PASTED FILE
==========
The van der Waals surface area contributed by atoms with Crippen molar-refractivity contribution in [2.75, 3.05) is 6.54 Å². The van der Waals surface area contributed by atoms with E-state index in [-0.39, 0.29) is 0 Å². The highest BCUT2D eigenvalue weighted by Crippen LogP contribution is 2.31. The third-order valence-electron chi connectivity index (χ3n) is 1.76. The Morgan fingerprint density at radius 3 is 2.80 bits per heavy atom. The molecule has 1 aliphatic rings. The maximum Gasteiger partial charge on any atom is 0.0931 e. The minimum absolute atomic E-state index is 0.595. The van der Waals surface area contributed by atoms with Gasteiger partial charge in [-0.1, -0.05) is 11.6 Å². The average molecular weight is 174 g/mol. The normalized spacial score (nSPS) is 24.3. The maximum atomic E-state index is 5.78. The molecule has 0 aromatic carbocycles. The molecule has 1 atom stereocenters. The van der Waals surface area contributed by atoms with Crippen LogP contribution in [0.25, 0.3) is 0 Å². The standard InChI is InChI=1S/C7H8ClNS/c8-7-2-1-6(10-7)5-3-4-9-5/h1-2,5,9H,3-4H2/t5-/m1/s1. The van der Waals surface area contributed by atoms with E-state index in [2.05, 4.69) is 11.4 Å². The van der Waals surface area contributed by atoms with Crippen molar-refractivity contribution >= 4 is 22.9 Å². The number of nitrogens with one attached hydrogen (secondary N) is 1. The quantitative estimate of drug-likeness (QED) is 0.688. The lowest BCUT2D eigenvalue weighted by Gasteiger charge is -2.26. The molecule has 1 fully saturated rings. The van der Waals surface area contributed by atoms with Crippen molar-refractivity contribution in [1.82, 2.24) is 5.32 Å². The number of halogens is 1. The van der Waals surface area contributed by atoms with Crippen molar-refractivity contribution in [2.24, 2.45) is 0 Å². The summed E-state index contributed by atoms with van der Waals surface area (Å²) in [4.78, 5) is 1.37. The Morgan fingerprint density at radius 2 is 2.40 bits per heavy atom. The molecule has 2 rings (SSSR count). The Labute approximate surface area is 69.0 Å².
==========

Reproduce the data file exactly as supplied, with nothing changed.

The van der Waals surface area contributed by atoms with Crippen molar-refractivity contribution in [2.75, 3.05) is 6.54 Å². The van der Waals surface area contributed by atoms with E-state index in [-0.39, 0.29) is 0 Å². The highest BCUT2D eigenvalue weighted by Crippen LogP contribution is 2.31. The third-order valence-electron chi connectivity index (χ3n) is 1.76. The Morgan fingerprint density at radius 3 is 2.80 bits per heavy atom. The molecule has 1 aliphatic rings. The maximum Gasteiger partial charge on any atom is 0.0931 e. The minimum absolute atomic E-state index is 0.595. The van der Waals surface area contributed by atoms with Gasteiger partial charge in [-0.1, -0.05) is 11.6 Å². The average molecular weight is 174 g/mol. The normalized spacial score (nSPS) is 24.3. The maximum atomic E-state index is 5.78. The molecule has 0 aromatic carbocycles. The molecule has 1 atom stereocenters. The van der Waals surface area contributed by atoms with Crippen LogP contribution in [0.25, 0.3) is 0 Å². The standard InChI is InChI=1S/C7H8ClNS/c8-7-2-1-6(10-7)5-3-4-9-5/h1-2,5,9H,3-4H2/t5-/m1/s1. The van der Waals surface area contributed by atoms with E-state index in [2.05, 4.69) is 11.4 Å². The van der Waals surface area contributed by atoms with Crippen molar-refractivity contribution >= 4 is 22.9 Å². The number of nitrogens with one attached hydrogen (secondary N) is 1. The quantitative estimate of drug-likeness (QED) is 0.688. The lowest BCUT2D eigenvalue weighted by Gasteiger charge is -2.26. The molecule has 1 fully saturated rings. The van der Waals surface area contributed by atoms with Crippen molar-refractivity contribution in [1.82, 2.24) is 5.32 Å². The number of halogens is 1. The van der Waals surface area contributed by atoms with Crippen molar-refractivity contribution in [2.24, 2.45) is 0 Å². The summed E-state index contributed by atoms with van der Waals surface area (Å²) in [4.78, 5) is 1.37. The Morgan fingerprint density at radius 2 is 2.40 bits per heavy atom. The molecule has 2 rings (SSSR count). The Labute approximate surface area is 69.0 Å².